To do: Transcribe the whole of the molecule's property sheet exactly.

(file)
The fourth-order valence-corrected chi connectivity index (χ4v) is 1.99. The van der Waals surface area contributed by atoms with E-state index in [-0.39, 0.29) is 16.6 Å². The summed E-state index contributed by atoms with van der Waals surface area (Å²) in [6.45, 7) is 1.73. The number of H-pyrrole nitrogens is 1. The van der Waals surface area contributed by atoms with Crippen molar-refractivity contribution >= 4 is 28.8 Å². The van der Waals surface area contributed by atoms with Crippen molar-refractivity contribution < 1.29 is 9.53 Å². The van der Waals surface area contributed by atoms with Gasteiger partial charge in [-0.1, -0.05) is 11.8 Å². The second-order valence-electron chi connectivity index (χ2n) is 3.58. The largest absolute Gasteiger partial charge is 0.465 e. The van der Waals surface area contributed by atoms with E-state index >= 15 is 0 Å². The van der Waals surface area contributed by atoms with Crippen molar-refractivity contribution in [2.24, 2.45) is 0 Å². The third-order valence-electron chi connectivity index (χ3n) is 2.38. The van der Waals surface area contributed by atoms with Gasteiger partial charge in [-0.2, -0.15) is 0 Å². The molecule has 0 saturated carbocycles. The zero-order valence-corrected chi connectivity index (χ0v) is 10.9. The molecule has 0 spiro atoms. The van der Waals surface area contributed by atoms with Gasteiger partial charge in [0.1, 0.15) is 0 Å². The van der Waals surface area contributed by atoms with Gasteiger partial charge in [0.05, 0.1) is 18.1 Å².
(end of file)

The fourth-order valence-corrected chi connectivity index (χ4v) is 1.99. The van der Waals surface area contributed by atoms with E-state index in [-0.39, 0.29) is 16.6 Å². The summed E-state index contributed by atoms with van der Waals surface area (Å²) in [6.45, 7) is 1.73. The number of H-pyrrole nitrogens is 1. The van der Waals surface area contributed by atoms with Crippen molar-refractivity contribution >= 4 is 28.8 Å². The van der Waals surface area contributed by atoms with Crippen molar-refractivity contribution < 1.29 is 9.53 Å². The van der Waals surface area contributed by atoms with Gasteiger partial charge in [-0.1, -0.05) is 11.8 Å². The second-order valence-electron chi connectivity index (χ2n) is 3.58. The largest absolute Gasteiger partial charge is 0.465 e. The van der Waals surface area contributed by atoms with E-state index >= 15 is 0 Å². The van der Waals surface area contributed by atoms with Crippen molar-refractivity contribution in [2.24, 2.45) is 0 Å². The third-order valence-electron chi connectivity index (χ3n) is 2.38. The van der Waals surface area contributed by atoms with Gasteiger partial charge in [-0.2, -0.15) is 0 Å². The molecule has 0 saturated carbocycles. The zero-order valence-corrected chi connectivity index (χ0v) is 10.9. The molecule has 0 spiro atoms. The van der Waals surface area contributed by atoms with Gasteiger partial charge in [0.1, 0.15) is 0 Å². The van der Waals surface area contributed by atoms with Gasteiger partial charge in [0.05, 0.1) is 18.1 Å².